Kazakhstan Improves Position in World Bank’s Worldwide Governance Indicators Report

NUR-SULTAN – Kazakhstan has improved its performance in the World Bank’s Worldwide Governance Indicators project that measures good governance in more than 200 countries since 1996.

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The report covers six dimensions of governance – voice and accountability, political stability and absence of violence, government effectiveness, regulatory quality, rule of law, and control of corruption. These indicators aggregate different data sources and combine the views of businesses, citizens, and expert survey respondents.

Good governance, according to the authors, is not exclusive to rich countries, as there are cases when developing and emerging countries score better. Improvements can also be made within a short period of time.

In this report, Kazakhstan performed best in regulatory quality indicator that reflects the perceptions of the respondents on the government’s ability to develop and implement sound policies and regulations in private sector development where it received 61.06 percent from the total 100 percent scale.

The nation has made strides in creating a favorable investment climate and continues its efforts in doing so. The World Bank’s latest Doing Business report also noted the country’s latest measures to support investors.

In government effectiveness, Kazakhstan received 57.69 percent. The indicator measures the “quality of public services, the quality of the civil service and the degree of its independence from political pressures, the quality of policy formulation and implementation, and the credibility of the government’s commitment to such policies.”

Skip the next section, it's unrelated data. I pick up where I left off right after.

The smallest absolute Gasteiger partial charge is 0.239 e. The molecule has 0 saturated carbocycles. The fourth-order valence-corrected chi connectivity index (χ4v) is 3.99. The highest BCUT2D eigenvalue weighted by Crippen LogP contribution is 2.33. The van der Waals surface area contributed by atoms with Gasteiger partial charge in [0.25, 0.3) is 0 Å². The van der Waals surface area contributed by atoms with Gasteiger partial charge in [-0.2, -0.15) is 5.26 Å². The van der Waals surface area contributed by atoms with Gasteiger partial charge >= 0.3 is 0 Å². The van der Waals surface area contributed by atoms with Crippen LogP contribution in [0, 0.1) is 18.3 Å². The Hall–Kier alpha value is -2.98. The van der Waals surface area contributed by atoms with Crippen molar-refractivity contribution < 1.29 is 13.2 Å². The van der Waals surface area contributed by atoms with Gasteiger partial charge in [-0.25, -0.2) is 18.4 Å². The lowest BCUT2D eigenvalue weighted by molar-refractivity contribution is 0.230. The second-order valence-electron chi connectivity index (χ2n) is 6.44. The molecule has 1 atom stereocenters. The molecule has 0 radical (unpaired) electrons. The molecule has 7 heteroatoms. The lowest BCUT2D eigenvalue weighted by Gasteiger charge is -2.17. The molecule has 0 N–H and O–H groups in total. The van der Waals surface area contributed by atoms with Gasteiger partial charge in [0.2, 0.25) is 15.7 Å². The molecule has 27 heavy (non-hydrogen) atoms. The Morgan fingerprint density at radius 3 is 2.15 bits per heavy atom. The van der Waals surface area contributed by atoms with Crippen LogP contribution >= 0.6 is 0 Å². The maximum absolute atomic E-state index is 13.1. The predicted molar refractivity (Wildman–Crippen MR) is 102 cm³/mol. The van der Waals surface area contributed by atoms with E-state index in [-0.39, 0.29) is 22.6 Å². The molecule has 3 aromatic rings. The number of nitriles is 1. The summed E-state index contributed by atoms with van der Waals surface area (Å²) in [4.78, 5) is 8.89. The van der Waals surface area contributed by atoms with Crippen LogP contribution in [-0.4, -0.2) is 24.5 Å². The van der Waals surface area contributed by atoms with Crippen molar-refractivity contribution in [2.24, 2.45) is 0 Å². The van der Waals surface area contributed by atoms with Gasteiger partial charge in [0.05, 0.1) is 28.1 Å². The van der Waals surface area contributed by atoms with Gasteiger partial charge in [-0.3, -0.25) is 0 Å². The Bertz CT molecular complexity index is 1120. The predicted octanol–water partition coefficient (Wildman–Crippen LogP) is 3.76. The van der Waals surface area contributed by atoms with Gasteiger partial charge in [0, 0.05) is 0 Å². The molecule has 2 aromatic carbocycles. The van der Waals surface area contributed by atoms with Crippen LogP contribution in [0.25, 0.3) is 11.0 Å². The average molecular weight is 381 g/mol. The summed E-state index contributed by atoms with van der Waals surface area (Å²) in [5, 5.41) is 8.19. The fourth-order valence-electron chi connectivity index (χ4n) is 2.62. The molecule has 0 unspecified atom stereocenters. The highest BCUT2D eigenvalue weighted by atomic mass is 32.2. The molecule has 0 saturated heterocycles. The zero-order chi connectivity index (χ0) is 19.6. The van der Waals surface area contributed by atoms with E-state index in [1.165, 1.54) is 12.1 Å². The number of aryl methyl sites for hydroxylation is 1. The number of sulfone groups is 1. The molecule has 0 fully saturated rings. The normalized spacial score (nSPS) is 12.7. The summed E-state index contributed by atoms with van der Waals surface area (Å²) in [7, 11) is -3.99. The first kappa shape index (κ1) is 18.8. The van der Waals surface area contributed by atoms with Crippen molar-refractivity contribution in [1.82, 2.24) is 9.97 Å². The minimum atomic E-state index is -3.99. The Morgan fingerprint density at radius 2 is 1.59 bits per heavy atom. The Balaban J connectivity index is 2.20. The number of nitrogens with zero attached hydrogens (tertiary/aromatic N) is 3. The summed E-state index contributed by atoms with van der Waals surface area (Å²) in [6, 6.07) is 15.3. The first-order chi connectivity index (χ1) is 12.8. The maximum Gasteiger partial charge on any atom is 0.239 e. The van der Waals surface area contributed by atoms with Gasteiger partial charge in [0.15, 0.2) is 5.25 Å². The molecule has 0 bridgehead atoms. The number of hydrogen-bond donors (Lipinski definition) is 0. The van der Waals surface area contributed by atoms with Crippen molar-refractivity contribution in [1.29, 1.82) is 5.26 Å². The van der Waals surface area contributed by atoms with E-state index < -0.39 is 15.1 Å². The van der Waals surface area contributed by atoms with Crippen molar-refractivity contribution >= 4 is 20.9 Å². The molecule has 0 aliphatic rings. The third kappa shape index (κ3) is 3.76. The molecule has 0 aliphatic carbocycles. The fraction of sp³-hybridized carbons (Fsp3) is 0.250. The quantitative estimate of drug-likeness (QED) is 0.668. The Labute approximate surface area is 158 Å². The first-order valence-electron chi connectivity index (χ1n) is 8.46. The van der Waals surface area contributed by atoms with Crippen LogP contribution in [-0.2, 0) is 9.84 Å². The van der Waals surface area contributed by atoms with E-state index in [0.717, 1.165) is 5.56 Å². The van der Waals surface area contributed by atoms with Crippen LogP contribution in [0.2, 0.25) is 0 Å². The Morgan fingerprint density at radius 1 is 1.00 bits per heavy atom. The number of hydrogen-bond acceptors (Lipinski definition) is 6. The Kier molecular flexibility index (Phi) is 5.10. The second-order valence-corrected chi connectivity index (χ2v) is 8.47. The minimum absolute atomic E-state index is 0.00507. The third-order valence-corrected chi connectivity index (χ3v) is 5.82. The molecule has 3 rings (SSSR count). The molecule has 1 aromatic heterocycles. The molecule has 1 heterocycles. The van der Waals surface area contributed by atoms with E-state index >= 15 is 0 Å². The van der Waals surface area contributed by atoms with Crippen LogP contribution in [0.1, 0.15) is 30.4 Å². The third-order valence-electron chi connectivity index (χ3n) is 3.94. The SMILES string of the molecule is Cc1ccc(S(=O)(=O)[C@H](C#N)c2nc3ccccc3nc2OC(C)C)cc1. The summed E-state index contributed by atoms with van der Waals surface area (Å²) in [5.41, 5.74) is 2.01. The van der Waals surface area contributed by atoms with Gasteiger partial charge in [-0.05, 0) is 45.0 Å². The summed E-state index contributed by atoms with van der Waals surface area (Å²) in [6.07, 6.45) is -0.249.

Kazakhstan gained 45.51 percent on the political stability indicator that demonstrates perceptions of the likelihood that the government will be “destabilized or overthrown by unconstitutional or violent means, including politically‐motivated violence and terrorism.”

In this report, Kazakhstan made strides forward in all indicators, except for voice and accountability a category which “captures perceptions of the extent to which a country’s citizens are able to participate in selecting their government, as well as freedom of expression, freedom of association, and a free media” where it received 14.78 percent on the total 100 percent scale.

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